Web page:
From October through December last year, U.S. retail payrolls added 660,200 workers according to outplacement firm Challenger, Gray & Christmas. That was barely more than the 647,600 seasonal workers added in 2010.
For 2012, Challenger expects seasonal hiring to be “slightly higher than a year ago but still below pre-recession levels.” From 2004 through 2007, seasonal retail employment added an average of 722,000 jobs during the last three months of the year. During the peak year — 1999 — retailers added nearly 850,000 seasonal workers.
Already this year Kohl’s Corp. (NYSE: KSS) has said it will add 52,700 seasonal workers, Target Corp. (NYSE: TGT) said it will add 80,000 to 90,000, and Wal-Mart Stores Inc. (NYSE: WMT) expects to add about 50,000. Challenger noted that Amazon.com Inc. (NASDAQ: AMZN) will add 5,000 seasonal workers and privately held Hickory Farms expects to hire more than 5,200.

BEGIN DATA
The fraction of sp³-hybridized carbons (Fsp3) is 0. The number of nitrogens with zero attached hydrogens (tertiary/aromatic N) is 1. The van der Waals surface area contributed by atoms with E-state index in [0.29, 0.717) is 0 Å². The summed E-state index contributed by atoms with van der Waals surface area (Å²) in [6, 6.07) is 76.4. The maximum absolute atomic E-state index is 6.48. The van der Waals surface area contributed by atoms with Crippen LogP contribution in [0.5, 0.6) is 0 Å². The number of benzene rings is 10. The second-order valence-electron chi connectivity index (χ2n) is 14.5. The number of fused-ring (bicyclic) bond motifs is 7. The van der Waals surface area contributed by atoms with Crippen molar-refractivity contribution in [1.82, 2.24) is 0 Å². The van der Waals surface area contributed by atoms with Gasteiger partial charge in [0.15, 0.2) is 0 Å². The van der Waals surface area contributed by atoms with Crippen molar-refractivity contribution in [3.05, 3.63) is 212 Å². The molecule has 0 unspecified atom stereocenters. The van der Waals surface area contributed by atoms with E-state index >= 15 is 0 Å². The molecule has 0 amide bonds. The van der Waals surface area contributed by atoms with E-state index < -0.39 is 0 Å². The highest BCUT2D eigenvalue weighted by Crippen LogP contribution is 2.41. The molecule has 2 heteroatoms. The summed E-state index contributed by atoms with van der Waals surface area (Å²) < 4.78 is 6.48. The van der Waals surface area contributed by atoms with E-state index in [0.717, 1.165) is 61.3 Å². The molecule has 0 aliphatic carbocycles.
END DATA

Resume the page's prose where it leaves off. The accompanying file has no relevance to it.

Challenger also noted that general merchandise retailers, like Target and Walmart, added 308,600 seasonal workers last year and that clothing and accessories stores added 195,100. Neither of the country’s largest package delivery services, United Parcel Service Inc. (NYSE: UPS) nor FedEx Corp. (NYSE: FDX), has yet announced seasonal hiring plans, but together the two companies added about 75,000 seasonal jobs last year.
Since 1999 the average number of seasonal hires has been 657,700 according to Challenger. The worst year for hires was 2007, with just 324,900 jobs added.